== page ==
Ilya Prigogine, a Russian-born Belgian Jew, won his Nobel in Chemistry, but what got our attention was the assertion he made in his book, "The End of Certainty". Prigogine states that "the more we know about our universe, the more difficult it becomes to believe in determinism".
What does it mean? You know the laws that we think govern the world? Those formulas the crusty old teacher tried to drill into your head in physics class? They all made sense, didn't they?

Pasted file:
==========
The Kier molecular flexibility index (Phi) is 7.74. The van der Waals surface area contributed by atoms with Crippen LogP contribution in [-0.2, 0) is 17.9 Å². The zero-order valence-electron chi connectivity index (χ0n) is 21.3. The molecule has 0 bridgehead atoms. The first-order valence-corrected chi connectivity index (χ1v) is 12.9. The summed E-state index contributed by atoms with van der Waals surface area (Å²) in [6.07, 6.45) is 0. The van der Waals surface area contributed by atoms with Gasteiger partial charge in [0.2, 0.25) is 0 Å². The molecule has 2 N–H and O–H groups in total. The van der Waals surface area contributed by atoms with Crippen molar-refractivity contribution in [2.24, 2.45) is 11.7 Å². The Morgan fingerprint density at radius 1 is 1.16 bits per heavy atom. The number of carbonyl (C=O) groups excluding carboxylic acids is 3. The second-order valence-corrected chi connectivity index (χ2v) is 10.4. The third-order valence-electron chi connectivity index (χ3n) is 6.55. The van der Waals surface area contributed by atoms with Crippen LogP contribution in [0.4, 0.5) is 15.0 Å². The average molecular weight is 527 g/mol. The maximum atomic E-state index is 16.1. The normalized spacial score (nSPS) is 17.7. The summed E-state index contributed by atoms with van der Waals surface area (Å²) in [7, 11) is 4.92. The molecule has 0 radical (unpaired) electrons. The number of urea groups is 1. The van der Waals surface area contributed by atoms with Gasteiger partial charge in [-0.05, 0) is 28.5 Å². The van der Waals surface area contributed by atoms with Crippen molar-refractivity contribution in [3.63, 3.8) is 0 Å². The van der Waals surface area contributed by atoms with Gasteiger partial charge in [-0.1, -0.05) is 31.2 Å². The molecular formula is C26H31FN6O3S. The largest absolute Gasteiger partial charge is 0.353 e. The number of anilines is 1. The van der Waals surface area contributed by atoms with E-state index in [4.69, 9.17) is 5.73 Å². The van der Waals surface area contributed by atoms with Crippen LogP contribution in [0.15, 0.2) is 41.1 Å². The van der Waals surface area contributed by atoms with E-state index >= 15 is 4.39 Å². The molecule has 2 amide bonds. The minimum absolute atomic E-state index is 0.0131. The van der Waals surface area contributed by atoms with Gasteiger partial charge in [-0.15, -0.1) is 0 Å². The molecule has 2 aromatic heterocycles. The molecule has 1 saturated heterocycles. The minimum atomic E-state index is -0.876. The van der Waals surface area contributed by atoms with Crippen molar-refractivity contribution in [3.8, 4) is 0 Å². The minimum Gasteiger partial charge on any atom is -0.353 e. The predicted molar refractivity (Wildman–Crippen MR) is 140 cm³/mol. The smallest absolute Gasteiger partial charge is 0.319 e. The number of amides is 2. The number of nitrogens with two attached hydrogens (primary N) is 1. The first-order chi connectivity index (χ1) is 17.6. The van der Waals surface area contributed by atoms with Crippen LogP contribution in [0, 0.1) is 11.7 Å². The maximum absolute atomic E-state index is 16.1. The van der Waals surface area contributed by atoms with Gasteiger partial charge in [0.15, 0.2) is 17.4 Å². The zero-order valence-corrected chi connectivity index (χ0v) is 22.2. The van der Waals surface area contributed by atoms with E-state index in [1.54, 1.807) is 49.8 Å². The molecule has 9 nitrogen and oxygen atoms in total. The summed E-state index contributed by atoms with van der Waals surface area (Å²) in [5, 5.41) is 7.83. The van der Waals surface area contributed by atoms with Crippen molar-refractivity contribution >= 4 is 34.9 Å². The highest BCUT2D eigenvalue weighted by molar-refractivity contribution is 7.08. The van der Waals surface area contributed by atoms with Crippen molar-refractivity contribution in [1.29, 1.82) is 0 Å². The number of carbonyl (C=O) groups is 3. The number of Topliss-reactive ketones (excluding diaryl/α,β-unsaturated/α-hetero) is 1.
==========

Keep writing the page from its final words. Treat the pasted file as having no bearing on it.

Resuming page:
Well, they did, until you got to quantum mechanics. And that made sense, too, until general relativity. And then you get into quarks. Those are just the things we know. Or we THINK we know.
Prigogine's point is that every time we come up with an equation to define something, that is rendered moot when our knowledge expands. So, basically:
We can't know ANYTHING.
Good to know.